Tuesday, May 22, 2007

A Cool New Tool for Collarboration

Trailfire a nice little free tool
I have not fully explored this but I like what I see and I can already think of lots of ways to use it... Make sure to click through to the wiki entry so you can see examples of this in action....the concept is simple but hard to explain.. it allows any collaborative group to use sticky notes look at resources and talk to each other about them... okay that was confusing...Just go take a look!
The excerpt below was from a comment left on my blog.

We did not originally envision Trailfire to be an application that would be used in education. We are, however, seeing a number of teachers beginning to use it for that purpose. I am looking for a few teachers who are interested in using technology in the classroom to take a look at our application and tell us what we can do to make it a more effective tool for teaching.

A complete explanation i and examples are found on this wiki

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5 comments:

Tal said...
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Brent said...

I agree that Trailfire is a great educational tool. I don't think this trail is on the wiki, but it gives one more great example of how useful trailfire is in both inside and outside the classroom: http://trailfire.com/ssaha/trailview/34475
I think this site can be used for so many great teaching and learning activities. This will be a great way to motivate a class to write and collaborate on assignments together. Trailfire really allows for so many activities which is really very exciting.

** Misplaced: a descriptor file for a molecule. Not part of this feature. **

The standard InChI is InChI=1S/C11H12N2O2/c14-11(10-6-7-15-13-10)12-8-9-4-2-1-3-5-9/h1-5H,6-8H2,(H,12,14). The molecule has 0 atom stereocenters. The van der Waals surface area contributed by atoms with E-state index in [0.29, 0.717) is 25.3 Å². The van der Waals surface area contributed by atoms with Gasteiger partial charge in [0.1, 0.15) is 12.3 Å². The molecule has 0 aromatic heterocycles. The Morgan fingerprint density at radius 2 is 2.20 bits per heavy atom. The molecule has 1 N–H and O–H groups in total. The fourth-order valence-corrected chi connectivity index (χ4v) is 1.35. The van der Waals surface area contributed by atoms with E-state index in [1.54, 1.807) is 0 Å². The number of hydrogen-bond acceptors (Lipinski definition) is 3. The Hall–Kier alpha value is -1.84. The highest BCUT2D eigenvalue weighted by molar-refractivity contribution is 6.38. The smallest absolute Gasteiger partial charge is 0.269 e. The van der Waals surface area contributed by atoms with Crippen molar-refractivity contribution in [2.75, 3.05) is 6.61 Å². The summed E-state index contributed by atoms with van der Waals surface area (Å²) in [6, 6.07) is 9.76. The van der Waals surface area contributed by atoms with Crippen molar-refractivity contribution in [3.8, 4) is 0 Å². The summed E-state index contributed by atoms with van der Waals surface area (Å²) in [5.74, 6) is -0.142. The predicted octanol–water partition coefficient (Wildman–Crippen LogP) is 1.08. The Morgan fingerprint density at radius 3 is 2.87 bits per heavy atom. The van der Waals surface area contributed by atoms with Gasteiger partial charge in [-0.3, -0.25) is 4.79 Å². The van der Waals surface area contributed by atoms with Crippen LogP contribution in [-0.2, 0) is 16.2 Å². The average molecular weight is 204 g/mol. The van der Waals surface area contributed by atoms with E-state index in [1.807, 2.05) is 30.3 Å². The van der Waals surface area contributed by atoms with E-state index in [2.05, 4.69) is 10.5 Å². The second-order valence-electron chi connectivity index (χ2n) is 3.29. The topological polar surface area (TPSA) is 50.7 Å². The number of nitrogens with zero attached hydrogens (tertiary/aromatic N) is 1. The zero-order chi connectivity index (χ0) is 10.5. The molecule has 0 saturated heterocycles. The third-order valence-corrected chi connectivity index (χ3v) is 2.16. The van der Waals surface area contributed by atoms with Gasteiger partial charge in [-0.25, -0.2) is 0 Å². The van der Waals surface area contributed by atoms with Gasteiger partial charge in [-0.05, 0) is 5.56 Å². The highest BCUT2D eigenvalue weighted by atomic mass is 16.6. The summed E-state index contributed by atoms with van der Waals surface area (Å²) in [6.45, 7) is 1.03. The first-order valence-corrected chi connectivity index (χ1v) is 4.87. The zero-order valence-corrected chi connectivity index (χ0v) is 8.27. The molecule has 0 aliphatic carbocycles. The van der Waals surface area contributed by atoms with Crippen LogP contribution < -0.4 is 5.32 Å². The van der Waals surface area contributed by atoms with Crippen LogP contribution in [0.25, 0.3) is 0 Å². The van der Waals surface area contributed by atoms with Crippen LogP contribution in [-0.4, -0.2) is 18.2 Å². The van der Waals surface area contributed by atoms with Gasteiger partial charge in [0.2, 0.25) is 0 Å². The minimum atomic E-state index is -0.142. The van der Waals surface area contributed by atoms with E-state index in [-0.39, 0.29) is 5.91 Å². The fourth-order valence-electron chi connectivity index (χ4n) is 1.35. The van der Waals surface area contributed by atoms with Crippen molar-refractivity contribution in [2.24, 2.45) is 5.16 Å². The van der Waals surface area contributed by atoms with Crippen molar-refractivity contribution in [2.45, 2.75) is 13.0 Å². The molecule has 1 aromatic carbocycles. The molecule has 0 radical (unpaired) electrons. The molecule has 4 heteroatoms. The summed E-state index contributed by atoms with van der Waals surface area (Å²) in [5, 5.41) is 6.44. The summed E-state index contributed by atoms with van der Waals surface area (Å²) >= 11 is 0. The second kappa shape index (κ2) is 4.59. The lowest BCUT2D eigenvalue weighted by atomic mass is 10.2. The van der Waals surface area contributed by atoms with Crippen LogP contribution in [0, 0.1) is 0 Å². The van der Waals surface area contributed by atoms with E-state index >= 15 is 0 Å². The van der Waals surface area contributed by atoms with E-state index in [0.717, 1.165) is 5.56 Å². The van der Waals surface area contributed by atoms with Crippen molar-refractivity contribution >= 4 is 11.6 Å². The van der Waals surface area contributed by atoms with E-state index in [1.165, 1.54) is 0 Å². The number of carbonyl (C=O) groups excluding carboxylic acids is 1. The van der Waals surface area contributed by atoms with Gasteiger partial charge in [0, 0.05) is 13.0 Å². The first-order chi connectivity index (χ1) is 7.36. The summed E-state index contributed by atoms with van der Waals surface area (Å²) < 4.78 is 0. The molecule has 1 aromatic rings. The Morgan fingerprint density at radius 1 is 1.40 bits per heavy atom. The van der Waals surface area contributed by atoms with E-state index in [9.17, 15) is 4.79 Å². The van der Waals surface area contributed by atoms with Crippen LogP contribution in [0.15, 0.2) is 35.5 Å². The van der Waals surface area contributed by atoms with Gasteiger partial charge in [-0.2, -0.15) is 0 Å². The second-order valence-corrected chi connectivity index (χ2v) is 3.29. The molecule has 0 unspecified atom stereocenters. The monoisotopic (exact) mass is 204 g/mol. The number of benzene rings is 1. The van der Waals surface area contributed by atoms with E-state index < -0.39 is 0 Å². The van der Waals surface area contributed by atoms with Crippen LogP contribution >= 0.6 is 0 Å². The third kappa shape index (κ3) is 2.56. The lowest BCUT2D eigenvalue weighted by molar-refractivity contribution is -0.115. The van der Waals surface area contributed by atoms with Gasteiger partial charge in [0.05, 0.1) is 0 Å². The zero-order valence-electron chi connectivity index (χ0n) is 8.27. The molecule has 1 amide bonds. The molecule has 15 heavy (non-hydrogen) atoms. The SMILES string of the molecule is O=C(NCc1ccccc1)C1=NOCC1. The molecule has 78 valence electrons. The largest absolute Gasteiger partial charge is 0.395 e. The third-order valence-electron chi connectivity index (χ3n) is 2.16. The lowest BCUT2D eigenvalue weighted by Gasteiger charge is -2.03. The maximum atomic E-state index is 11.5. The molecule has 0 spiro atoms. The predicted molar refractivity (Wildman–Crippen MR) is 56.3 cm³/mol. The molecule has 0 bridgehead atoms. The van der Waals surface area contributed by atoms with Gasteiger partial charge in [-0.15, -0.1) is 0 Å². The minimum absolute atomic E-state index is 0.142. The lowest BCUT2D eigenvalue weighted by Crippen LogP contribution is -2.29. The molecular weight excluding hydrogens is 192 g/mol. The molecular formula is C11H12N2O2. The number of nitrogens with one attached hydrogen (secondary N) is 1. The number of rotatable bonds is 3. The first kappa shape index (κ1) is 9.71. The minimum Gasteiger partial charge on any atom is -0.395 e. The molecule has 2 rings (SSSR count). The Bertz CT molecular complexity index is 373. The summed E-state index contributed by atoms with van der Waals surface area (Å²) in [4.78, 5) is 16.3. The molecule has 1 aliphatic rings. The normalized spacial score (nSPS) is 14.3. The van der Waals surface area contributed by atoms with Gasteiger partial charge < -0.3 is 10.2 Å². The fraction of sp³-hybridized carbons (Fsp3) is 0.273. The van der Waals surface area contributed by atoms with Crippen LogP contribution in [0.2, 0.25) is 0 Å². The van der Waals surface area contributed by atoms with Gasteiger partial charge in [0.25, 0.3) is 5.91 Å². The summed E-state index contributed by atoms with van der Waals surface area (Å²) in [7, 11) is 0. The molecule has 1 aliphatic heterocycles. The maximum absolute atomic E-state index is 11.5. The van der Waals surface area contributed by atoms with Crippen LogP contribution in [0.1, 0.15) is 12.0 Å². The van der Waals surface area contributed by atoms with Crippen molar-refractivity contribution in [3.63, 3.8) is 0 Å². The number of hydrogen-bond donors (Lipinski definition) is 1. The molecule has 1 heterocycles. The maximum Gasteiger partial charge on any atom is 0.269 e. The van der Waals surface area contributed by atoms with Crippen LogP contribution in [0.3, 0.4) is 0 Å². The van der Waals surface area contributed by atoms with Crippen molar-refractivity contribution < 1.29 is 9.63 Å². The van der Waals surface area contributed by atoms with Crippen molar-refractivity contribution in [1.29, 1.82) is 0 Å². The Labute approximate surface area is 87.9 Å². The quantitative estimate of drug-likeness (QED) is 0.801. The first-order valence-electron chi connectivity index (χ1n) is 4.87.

Barbara said...

Thanks for the link. I will take a look. Tommorrow I am off to the Google Academy.

Kelly Christopherson said...

Thanks for the link. I was looking for something like this. Will try it out and see if it fills the bill.

Larry Ferlazzo said...

I, too, think Trailfire is a good tool. One problem I see with it, though, is that in order to create trails you have to download it (unless I'm missing something), which makes it a little problematic for some schools (like ours) which make it a bureaucratic challenge to download applications into the computer lab.

I've had students create similar projects with online applications that allow them to annotate webpages and then send them to me to post on our website. It seems to work pretty well, and doesn't require any downloads.

Here are a couple of posts on the applications we use:


http://larryferlazzo.edublogs.org/2007/05/26/fleck-2/

http://larryferlazzo.edublogs.org/2007/05/13/jumpknowledge/